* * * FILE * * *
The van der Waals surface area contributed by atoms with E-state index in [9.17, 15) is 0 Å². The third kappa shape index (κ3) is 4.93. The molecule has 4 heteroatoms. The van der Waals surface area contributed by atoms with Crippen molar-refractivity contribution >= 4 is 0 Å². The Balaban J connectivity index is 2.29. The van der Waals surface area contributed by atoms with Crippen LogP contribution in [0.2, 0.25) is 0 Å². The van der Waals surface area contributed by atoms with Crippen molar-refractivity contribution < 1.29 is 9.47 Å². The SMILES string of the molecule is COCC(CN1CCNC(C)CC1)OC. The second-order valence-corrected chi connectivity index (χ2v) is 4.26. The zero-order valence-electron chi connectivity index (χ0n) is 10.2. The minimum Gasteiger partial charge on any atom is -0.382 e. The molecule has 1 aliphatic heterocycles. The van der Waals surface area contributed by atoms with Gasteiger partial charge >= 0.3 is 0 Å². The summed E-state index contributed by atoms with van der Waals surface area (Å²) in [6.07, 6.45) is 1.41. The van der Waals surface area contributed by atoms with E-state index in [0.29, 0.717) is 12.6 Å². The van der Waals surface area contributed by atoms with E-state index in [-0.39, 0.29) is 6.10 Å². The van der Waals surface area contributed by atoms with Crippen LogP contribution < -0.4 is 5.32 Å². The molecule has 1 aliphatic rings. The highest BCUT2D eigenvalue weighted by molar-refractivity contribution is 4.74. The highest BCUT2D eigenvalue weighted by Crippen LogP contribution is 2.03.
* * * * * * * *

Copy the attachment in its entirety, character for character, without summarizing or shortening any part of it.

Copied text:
The van der Waals surface area contributed by atoms with E-state index in [9.17, 15) is 0 Å². The third kappa shape index (κ3) is 4.93. The molecule has 4 heteroatoms. The van der Waals surface area contributed by atoms with Crippen molar-refractivity contribution >= 4 is 0 Å². The Balaban J connectivity index is 2.29. The van der Waals surface area contributed by atoms with Crippen LogP contribution in [0.2, 0.25) is 0 Å². The van der Waals surface area contributed by atoms with Crippen molar-refractivity contribution < 1.29 is 9.47 Å². The SMILES string of the molecule is COCC(CN1CCNC(C)CC1)OC. The second-order valence-corrected chi connectivity index (χ2v) is 4.26. The zero-order valence-electron chi connectivity index (χ0n) is 10.2. The minimum Gasteiger partial charge on any atom is -0.382 e. The molecule has 1 aliphatic heterocycles. The van der Waals surface area contributed by atoms with Gasteiger partial charge >= 0.3 is 0 Å². The summed E-state index contributed by atoms with van der Waals surface area (Å²) in [6.07, 6.45) is 1.41. The van der Waals surface area contributed by atoms with E-state index in [0.29, 0.717) is 12.6 Å². The van der Waals surface area contributed by atoms with E-state index in [-0.39, 0.29) is 6.10 Å². The van der Waals surface area contributed by atoms with Crippen LogP contribution < -0.4 is 5.32 Å². The molecule has 1 aliphatic rings. The highest BCUT2D eigenvalue weighted by molar-refractivity contribution is 4.74. The highest BCUT2D eigenvalue weighted by Crippen LogP contribution is 2.03.